2. Take Advantage of “Out of Season” Sales
As I’m sure most youth sports families know, a major blowout closeout sale usually transpires from sporting goods stores or online retailers looking to sell off their excess baseball products that couldn’t get sold during the season. Purchasing various types of equipment like L Screens, the best pitching machines, baseball bats and batting gloves tend to have additional markdowns once the season has concluded. We highly encourage youth baseball families to take advantage of these savings by searching online sites for the best possible deal on whatever youth baseball gear you need. Planning ahead for next year tends to save people the most money.
3. Avoid the Cost of One on One Baseball Lessons with Free Online Tutorial Videos
If youth baseball parents seek to improve the fundamentals and skills of their child, the best method involves the utilization of personal one on one lessons. Receiving the undivided attention of baseball experts is simply the quickest way for any child to become better ball players. The problem with one on one instruction deals with the expensive financial demand associated. For a quality pitching coach with credentials inclusive of some collegiate or semiprofessional background, it’s not uncommon for private lessons to reach anywhere between $50-$80 an hour depending on the level of experience from the baseball instructor. Instead of shelling out thousands of dollars for these lessons over the course a baseball player’s career, we highly encourage youth baseball families utilizing the wide variety of tutorial videos found all over the internet. With such online platforms like Youtube, families have a large and inexpensive method of improving their ball player’s skills and abilities. This of course will cost a family more time and energy but it saves on cash. We highly recommend sitting down with your ball player and watching videos for 30 minutes or so every few days. Organize what you watch and take your lessons to the field schedule permitting. Watch a wide variety of video regarding the same topic and take notes on the best parts.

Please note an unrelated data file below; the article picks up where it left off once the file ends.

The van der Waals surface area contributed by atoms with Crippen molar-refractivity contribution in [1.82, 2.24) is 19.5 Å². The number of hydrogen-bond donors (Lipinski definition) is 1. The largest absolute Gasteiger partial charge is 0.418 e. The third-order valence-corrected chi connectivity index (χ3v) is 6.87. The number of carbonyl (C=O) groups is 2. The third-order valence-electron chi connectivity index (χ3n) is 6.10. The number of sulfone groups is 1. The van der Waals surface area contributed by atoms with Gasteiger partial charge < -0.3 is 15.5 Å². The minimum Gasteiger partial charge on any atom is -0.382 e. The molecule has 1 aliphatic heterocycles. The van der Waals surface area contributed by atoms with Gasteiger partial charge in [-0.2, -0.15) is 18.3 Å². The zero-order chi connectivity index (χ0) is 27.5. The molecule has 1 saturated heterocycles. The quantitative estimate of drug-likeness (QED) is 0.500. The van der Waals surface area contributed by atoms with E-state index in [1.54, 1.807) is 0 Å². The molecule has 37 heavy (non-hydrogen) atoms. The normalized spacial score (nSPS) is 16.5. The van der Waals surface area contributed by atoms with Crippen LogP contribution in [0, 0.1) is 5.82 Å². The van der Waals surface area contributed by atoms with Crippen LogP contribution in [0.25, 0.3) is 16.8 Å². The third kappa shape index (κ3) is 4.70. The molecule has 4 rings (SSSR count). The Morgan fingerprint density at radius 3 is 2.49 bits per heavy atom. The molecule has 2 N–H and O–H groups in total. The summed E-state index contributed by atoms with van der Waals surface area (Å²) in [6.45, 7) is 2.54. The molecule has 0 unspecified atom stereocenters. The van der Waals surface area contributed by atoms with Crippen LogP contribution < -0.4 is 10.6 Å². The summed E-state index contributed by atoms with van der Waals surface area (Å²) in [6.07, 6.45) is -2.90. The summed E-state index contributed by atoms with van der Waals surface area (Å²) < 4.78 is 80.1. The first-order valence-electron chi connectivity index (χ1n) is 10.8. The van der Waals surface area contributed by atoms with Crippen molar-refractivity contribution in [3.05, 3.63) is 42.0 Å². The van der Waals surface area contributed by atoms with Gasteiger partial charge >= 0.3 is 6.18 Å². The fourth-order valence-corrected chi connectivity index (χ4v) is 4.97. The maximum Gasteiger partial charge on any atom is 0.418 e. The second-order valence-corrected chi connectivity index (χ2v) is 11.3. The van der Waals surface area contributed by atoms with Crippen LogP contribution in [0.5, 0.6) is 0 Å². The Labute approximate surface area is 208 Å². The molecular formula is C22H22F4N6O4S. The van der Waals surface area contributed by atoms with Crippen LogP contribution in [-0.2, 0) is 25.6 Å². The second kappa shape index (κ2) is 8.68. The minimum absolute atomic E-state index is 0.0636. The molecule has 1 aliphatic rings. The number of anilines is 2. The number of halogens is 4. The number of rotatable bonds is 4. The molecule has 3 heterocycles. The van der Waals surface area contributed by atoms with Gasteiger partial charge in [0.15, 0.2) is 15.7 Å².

4. The Reselling of Unused Equipment and Gear
At season’s end, it’s a good idea to conduct a full and complete inventory of all your baseball player’s gear and equipment. Separate everything into specific categories like:
Items to be used next season:
Any gear your child will not out grow
Items that can be resold:
Lightly used bats
Training equipment your child WILL out grow, etc…
We highly encourage our visitors to take advantage of online areas to resell your products like Amazon and eBay. Every year, before long, reselling unwanted, used, or outgrown equipment can generate income to put a major dent in the cost for all new gear.
We hope this helps, as parents of kids who’ve gone through this, we’ve shared our tips and tricks in hopes that it’ll help others. Thanks for reading!
Updated: July 28th, 2019